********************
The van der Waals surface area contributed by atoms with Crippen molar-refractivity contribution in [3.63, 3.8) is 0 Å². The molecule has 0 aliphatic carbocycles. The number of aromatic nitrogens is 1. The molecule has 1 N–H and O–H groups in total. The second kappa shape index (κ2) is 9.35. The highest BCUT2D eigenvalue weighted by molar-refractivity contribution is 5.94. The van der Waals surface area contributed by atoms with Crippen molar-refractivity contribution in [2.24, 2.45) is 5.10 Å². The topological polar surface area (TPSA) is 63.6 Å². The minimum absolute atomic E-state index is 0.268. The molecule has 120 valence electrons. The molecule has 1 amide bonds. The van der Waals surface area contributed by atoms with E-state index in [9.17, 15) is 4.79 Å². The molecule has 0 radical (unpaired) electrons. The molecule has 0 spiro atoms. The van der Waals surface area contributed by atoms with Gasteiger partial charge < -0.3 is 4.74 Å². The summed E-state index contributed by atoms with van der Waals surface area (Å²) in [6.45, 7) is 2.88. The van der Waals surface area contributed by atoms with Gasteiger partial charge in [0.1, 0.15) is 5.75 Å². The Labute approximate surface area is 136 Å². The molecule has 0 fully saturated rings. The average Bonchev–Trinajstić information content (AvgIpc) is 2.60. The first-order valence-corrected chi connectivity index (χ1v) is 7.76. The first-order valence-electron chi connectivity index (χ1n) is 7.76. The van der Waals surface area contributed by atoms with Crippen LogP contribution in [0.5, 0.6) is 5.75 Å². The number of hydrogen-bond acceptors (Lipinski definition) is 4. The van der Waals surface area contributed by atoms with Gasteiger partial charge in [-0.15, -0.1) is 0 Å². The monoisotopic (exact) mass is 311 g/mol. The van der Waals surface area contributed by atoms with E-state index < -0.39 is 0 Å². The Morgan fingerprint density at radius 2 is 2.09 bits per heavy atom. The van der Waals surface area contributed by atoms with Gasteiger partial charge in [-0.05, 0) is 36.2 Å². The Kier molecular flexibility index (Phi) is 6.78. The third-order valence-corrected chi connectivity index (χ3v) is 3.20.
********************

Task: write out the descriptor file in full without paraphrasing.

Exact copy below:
The van der Waals surface area contributed by atoms with Crippen molar-refractivity contribution in [3.63, 3.8) is 0 Å². The molecule has 0 aliphatic carbocycles. The number of aromatic nitrogens is 1. The molecule has 1 N–H and O–H groups in total. The second kappa shape index (κ2) is 9.35. The highest BCUT2D eigenvalue weighted by molar-refractivity contribution is 5.94. The van der Waals surface area contributed by atoms with Crippen molar-refractivity contribution in [2.24, 2.45) is 5.10 Å². The topological polar surface area (TPSA) is 63.6 Å². The minimum absolute atomic E-state index is 0.268. The molecule has 120 valence electrons. The molecule has 1 amide bonds. The van der Waals surface area contributed by atoms with E-state index in [9.17, 15) is 4.79 Å². The molecule has 0 radical (unpaired) electrons. The molecule has 0 spiro atoms. The van der Waals surface area contributed by atoms with Gasteiger partial charge < -0.3 is 4.74 Å². The summed E-state index contributed by atoms with van der Waals surface area (Å²) in [6.45, 7) is 2.88. The van der Waals surface area contributed by atoms with Gasteiger partial charge in [0.1, 0.15) is 5.75 Å². The Labute approximate surface area is 136 Å². The molecule has 0 fully saturated rings. The average Bonchev–Trinajstić information content (AvgIpc) is 2.60. The first-order valence-corrected chi connectivity index (χ1v) is 7.76. The first-order valence-electron chi connectivity index (χ1n) is 7.76. The van der Waals surface area contributed by atoms with Crippen LogP contribution in [0.5, 0.6) is 5.75 Å². The number of hydrogen-bond acceptors (Lipinski definition) is 4. The van der Waals surface area contributed by atoms with Gasteiger partial charge in [-0.15, -0.1) is 0 Å². The monoisotopic (exact) mass is 311 g/mol. The van der Waals surface area contributed by atoms with E-state index < -0.39 is 0 Å². The Morgan fingerprint density at radius 2 is 2.09 bits per heavy atom. The van der Waals surface area contributed by atoms with Gasteiger partial charge in [-0.05, 0) is 36.2 Å². The Kier molecular flexibility index (Phi) is 6.78. The third-order valence-corrected chi connectivity index (χ3v) is 3.20.